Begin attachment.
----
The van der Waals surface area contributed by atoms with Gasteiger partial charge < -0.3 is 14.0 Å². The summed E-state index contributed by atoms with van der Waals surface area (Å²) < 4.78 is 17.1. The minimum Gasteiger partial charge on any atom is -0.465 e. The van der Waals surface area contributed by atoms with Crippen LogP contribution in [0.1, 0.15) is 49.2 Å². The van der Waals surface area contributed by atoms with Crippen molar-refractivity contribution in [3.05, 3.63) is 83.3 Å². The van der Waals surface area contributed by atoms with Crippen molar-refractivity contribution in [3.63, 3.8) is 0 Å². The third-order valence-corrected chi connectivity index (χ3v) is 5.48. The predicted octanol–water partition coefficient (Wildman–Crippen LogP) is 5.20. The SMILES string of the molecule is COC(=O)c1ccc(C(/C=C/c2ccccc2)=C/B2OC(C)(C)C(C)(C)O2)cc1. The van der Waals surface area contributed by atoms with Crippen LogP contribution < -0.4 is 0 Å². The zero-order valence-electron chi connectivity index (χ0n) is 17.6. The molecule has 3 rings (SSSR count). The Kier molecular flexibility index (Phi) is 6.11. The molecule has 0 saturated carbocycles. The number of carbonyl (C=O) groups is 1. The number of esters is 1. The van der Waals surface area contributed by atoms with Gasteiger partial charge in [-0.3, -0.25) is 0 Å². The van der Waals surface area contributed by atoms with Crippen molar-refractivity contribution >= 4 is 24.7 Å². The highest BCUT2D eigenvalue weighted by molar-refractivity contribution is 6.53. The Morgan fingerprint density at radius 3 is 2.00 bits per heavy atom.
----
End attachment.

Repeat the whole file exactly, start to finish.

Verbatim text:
The van der Waals surface area contributed by atoms with Gasteiger partial charge < -0.3 is 14.0 Å². The summed E-state index contributed by atoms with van der Waals surface area (Å²) < 4.78 is 17.1. The minimum Gasteiger partial charge on any atom is -0.465 e. The van der Waals surface area contributed by atoms with Crippen LogP contribution in [0.1, 0.15) is 49.2 Å². The van der Waals surface area contributed by atoms with Crippen molar-refractivity contribution in [3.05, 3.63) is 83.3 Å². The van der Waals surface area contributed by atoms with Crippen molar-refractivity contribution in [3.63, 3.8) is 0 Å². The third-order valence-corrected chi connectivity index (χ3v) is 5.48. The predicted octanol–water partition coefficient (Wildman–Crippen LogP) is 5.20. The SMILES string of the molecule is COC(=O)c1ccc(C(/C=C/c2ccccc2)=C/B2OC(C)(C)C(C)(C)O2)cc1. The van der Waals surface area contributed by atoms with Crippen LogP contribution < -0.4 is 0 Å². The zero-order valence-electron chi connectivity index (χ0n) is 17.6. The molecule has 3 rings (SSSR count). The Kier molecular flexibility index (Phi) is 6.11. The molecule has 0 saturated carbocycles. The number of carbonyl (C=O) groups is 1. The number of esters is 1. The van der Waals surface area contributed by atoms with Gasteiger partial charge in [-0.3, -0.25) is 0 Å². The van der Waals surface area contributed by atoms with Crippen molar-refractivity contribution >= 4 is 24.7 Å². The highest BCUT2D eigenvalue weighted by molar-refractivity contribution is 6.53. The Morgan fingerprint density at radius 3 is 2.00 bits per heavy atom.